Private symbols auto-unwrapping proxies (was: Security Demands Simplicity (was: Private Slots))

Mark Miller erights at
Tue Jan 29 07:24:09 PST 2013

On Mon, Jan 28, 2013 at 11:27 PM, Brandon Benvie
<brandon at>wrote:

> I realized the discrepancy between my thinking and what you said. In the
> case of a membrane, you are correct. A membrane will always unwrap
> everything, so you will only ever end up with dry method/dry this. That
> makes all the different forms of private equivalent.

Hi Brandon, just to be clear, so this statement of "equivalence" is not
misunderstood later: They are "equivalent" only in the limited scenario you
outline, where the private-symbol/weakmap does not cross the membrane
boundary. When it does, for all eight cases that arise, the weakmap
maintains transparency. The private-symbol does not.

> The difference arises when you're not dealing with a membrane, rather just
> a one shot proxy. In this case, you often do end up with (to borrow
> membrane the membrane terminology) dry method/wet this. this is the
> specific circumstance (and I believe the likely most commonly encountered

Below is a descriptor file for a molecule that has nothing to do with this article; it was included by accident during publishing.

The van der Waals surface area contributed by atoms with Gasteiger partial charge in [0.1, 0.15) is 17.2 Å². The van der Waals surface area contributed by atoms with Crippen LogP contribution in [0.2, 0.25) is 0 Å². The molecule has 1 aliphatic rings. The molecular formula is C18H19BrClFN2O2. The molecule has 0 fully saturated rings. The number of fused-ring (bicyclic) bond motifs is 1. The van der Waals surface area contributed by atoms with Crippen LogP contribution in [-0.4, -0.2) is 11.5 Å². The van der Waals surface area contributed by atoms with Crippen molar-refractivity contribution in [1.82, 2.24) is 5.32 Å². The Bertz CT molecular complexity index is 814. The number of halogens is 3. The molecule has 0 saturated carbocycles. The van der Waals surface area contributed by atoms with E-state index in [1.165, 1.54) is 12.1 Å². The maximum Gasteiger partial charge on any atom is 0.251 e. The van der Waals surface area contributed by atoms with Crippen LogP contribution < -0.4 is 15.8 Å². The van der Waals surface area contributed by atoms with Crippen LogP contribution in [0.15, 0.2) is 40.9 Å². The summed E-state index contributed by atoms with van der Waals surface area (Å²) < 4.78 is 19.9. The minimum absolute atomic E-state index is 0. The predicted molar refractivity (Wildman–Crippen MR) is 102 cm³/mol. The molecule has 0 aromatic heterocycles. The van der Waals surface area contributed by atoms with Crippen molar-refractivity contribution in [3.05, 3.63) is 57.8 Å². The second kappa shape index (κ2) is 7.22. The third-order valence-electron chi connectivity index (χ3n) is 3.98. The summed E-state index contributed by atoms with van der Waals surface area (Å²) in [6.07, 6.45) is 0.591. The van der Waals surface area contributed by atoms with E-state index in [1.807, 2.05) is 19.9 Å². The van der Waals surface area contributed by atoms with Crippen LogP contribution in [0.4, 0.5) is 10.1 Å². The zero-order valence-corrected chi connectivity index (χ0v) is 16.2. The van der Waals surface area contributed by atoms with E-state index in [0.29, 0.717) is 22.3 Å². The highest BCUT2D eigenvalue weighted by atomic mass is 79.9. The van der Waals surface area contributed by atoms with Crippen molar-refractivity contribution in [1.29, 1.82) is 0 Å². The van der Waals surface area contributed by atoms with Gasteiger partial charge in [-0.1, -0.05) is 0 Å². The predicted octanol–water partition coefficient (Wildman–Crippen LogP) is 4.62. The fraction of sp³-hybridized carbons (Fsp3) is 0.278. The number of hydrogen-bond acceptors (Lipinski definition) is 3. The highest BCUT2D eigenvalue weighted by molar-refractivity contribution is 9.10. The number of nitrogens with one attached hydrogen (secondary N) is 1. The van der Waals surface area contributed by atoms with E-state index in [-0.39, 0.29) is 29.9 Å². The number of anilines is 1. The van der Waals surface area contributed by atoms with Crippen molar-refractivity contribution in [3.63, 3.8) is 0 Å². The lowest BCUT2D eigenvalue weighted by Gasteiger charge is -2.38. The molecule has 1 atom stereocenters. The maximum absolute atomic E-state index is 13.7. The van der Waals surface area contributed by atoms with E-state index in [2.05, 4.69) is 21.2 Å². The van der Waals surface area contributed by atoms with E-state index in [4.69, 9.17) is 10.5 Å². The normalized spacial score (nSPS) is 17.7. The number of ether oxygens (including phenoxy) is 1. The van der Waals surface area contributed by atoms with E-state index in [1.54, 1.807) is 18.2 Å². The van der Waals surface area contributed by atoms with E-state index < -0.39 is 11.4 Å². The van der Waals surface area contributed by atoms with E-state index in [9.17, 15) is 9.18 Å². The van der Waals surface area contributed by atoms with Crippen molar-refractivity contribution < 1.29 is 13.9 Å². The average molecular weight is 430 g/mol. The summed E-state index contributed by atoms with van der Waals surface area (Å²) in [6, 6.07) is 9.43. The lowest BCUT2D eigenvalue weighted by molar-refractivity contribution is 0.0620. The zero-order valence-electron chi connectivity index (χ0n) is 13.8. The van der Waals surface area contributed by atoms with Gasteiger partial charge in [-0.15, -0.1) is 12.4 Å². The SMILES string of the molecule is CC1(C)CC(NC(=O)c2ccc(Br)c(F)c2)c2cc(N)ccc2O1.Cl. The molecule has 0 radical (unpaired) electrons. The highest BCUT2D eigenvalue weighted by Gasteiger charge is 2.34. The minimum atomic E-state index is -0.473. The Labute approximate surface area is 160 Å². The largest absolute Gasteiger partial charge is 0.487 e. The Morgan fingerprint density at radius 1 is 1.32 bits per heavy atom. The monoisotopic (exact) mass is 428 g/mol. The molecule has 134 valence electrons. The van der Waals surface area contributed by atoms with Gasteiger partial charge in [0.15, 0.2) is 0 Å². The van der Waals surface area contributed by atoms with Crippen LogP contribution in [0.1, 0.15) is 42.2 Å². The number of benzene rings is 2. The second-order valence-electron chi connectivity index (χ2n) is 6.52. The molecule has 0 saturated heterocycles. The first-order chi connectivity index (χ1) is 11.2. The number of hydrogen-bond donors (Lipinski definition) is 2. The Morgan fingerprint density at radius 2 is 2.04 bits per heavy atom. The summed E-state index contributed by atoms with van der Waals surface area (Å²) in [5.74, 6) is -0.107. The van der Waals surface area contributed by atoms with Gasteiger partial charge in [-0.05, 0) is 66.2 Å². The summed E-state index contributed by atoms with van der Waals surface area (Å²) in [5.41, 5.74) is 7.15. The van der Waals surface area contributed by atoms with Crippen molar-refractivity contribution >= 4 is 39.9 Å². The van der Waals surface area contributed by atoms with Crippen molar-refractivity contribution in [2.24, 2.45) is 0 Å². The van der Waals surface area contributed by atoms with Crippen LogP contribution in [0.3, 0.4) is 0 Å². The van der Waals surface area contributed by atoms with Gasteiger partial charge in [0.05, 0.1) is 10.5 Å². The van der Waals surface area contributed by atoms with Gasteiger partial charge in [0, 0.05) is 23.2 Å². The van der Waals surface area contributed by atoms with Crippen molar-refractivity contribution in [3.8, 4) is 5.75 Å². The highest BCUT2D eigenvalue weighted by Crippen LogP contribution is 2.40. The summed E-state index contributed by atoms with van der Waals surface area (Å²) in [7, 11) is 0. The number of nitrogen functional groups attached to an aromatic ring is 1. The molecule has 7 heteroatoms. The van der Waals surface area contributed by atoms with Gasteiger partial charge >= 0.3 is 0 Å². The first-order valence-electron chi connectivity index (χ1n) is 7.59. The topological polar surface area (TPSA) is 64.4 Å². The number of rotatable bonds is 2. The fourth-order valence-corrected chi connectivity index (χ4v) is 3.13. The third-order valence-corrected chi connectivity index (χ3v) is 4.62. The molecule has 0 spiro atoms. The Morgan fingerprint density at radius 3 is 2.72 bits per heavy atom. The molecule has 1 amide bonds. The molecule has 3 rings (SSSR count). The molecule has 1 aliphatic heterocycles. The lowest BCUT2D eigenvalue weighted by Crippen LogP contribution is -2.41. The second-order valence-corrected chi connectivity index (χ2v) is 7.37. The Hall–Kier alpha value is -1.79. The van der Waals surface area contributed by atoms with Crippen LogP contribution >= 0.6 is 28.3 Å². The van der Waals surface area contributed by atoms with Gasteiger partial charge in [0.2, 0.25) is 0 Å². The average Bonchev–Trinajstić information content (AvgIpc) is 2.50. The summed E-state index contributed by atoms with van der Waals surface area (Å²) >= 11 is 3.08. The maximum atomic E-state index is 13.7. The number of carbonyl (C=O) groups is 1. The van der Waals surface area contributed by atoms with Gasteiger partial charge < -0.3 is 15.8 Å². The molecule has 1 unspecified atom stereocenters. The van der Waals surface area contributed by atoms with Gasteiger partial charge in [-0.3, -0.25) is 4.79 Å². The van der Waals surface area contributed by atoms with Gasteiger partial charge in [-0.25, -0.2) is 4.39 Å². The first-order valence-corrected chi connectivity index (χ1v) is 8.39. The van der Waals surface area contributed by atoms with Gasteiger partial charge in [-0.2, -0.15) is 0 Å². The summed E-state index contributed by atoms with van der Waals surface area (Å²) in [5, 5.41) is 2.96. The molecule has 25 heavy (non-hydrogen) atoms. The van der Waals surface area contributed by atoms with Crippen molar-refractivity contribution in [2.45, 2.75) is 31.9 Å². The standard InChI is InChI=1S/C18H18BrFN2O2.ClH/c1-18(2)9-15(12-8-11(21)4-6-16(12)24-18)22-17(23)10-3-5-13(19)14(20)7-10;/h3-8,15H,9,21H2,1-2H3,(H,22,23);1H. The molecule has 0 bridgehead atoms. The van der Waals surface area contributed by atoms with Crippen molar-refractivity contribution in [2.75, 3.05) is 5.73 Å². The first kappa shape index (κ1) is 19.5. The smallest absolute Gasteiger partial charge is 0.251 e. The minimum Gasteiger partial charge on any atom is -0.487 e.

> one) in which auto-unwrapped private symbols do the right thing when the
> other private forms fail to work correctly.
> On Monday, January 28, 2013, Mark S. Miller wrote:
>> So the corresponding WeakMap situation would be one where the WeakMap o2
>> is never passed through the membrane, so there is no p2 on the other side
>> of the membrane. In that scenario, AFAICT PrivateSymbol proposal #1, #2,
>> and WeakMaps are all equivalent. Not so?
>> On Mon, Jan 28, 2013 at 4:19 PM, Brandon Benvie <
>> brandon at> wrote:
>>> The assumption that my conclusion on auto-unwrapping rests on is that
>>> the situation shouldn't arise where a wet value is set as a dry object's
>>> private property. The reasoning is that the private key is presumed to be
>>> something closely guarded and that won't be shared in such a way that this
>>> happens. This assumption is the underpinning of the whole thing, so it's
>>> the real point of contention.
>> --
>>     Cheers,
>>     --MarkM

Text by me above is hereby placed in the public domain

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